MEGA's recent cryptography vulnerability

Researchers expose a vulnerability in end-to-end encrypted cloud storage provider MEGA

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MEGA Cloud Storage

MEGA is a service that provides secure cloud storage and communication, and differentiates itself from competitors (like Google Drive and Dropbox) with end-to-end encryption where MEGA never has access to user’s files. MEGA is a leader in providing secure digital storage for consumers, and is an often recommended service123 for privacy-conscious individuals.

The goal of end-to-end encrypted systems like MEGA’s is for users to gain privacy by owning the encryption keys to their data. To achieve this, a user’s login password is processed using a key derivation function (such as PBKDF2 and similar algorithms), with the resulting root encryption key giving access to all other sensitive data. In the case of MEGA and other similar systems, this password-derived key encrypts a series of account master keys that in turn encrypt user data like sensitive documents and chat messages. In this way, MEGA only has to store encrypted blobs of user data, and a user can unlock and access their files and chats from any device as long as they have their password.

To learn more about end-to-end encryption with diagrams, see our How it works page or a previous blog post about database encryption schemes.

The vulnerability

Just last week, researchers from the Applied Cryptography Group at ETH Zurich published a website and paper4 detailing a vulnerability that would allow MEGA to decrypt user data or impersonate users after a series of user login attempts.

The vulnerability found can exploit weaknesses in MEGA’s end-to-end encrypted key management architecture to unlock a user’s master account key and data. When a user logs in with MEGA, MEGA’s servers begin a handshake with the client (for instance, the user’s browser or mobile application) to authenticate the user without revealing their password. To start this process, MEGA sends the user’s private key (encrypted with their password-derived key) and a new session ID (encrypted with the user’s public key) - the client can then decrypt the private key and in turn use that to decrypt the session ID and send it back to MEGA. This normally authenticates the user to MEGA, as only a user with the correct password would be able to decrypt the session ID; however, with a strategic supply of bogus encrypted private key and session ID data, information about that private key can be learned. This means that if MEGA wanted, they can query information about a user’s encryption keys every time they log in. The researchers found that after 512 user login attempts, the user’s private key could be extracted and used to decrypt a user’s files or chats or add new ones to their account.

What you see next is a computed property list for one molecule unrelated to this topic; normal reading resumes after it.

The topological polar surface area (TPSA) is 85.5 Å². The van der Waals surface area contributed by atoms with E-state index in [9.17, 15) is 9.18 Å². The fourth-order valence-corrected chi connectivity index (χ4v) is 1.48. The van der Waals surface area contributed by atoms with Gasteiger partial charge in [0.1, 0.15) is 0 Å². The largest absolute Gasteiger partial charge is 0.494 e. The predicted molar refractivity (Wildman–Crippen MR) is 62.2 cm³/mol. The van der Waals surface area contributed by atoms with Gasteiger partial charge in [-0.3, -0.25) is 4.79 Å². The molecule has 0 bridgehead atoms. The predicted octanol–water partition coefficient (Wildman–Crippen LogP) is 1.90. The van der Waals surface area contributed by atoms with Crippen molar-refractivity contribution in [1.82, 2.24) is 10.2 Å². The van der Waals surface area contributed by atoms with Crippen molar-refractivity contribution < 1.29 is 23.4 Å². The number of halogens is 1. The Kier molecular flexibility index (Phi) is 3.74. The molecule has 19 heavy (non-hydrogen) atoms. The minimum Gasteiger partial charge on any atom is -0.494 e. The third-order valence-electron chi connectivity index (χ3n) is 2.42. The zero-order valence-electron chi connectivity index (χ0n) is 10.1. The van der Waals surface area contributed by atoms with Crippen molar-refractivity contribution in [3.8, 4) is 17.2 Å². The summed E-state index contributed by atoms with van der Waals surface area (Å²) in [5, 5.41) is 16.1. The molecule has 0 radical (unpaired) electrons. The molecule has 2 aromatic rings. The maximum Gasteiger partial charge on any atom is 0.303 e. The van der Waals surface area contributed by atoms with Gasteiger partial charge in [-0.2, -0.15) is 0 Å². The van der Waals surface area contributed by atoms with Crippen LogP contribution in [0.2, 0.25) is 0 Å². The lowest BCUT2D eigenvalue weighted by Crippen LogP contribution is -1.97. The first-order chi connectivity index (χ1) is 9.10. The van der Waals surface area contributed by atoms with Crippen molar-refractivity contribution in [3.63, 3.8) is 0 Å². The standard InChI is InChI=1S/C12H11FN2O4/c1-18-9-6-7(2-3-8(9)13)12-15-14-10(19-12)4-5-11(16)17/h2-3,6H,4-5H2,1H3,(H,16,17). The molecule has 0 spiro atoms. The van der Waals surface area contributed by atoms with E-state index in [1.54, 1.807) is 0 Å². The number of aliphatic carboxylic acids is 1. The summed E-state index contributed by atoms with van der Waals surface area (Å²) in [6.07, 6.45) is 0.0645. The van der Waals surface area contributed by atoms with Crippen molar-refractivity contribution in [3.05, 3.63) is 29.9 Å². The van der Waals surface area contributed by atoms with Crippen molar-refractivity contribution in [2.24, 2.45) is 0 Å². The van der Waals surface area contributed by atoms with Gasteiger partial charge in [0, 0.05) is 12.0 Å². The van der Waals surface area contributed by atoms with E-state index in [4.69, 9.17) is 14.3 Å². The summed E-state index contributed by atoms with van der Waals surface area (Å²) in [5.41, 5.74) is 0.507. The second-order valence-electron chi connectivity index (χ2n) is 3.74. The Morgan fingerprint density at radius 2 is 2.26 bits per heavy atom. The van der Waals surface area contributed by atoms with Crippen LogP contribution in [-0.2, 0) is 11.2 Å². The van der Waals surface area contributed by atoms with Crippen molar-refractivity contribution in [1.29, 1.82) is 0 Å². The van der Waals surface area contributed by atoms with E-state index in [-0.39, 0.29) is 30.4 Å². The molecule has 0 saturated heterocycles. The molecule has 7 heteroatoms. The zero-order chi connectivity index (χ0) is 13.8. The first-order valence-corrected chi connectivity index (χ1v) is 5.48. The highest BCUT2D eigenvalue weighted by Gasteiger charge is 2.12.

This vulnerability is not the fault of end-to-end encryption and there is no fundamental flaw in the architecture, but rather in the implementation. One such mistake was the choice of flavor of encryption used for much of the key hierarchy. MEGA is using AES-ECB5 for their ciphertexts and a custom variant of AES-CCM6 for file encryption instead of the industry-preferred AES-GCM7, which can ensure that the data is not tampered with by an attacker. Another mistake was the implementation of a non-standard choice of padding for RSA encryption, making it possible for MEGA to decrypt RSA ciphertexts through a special attack.

Together these mistakes meant that someone in control of MEGA’s infrastructure could recover user encryption keys, defeating MEGA’s marketing claims of zero knowledge.

The (potential) impact

The researchers outlined 5 potential attacks available with this vulnerability:

  • RSA Key Recovery Attack
    • MEGA can uncover a user’s RSA private key (one of the account encryption keys used to secure shared data) by tampering with 512 login attempts
  • Plaintext Recovery
    • MEGA can further decrypt account keys that would allow them to access all user files and communication
  • A framing attack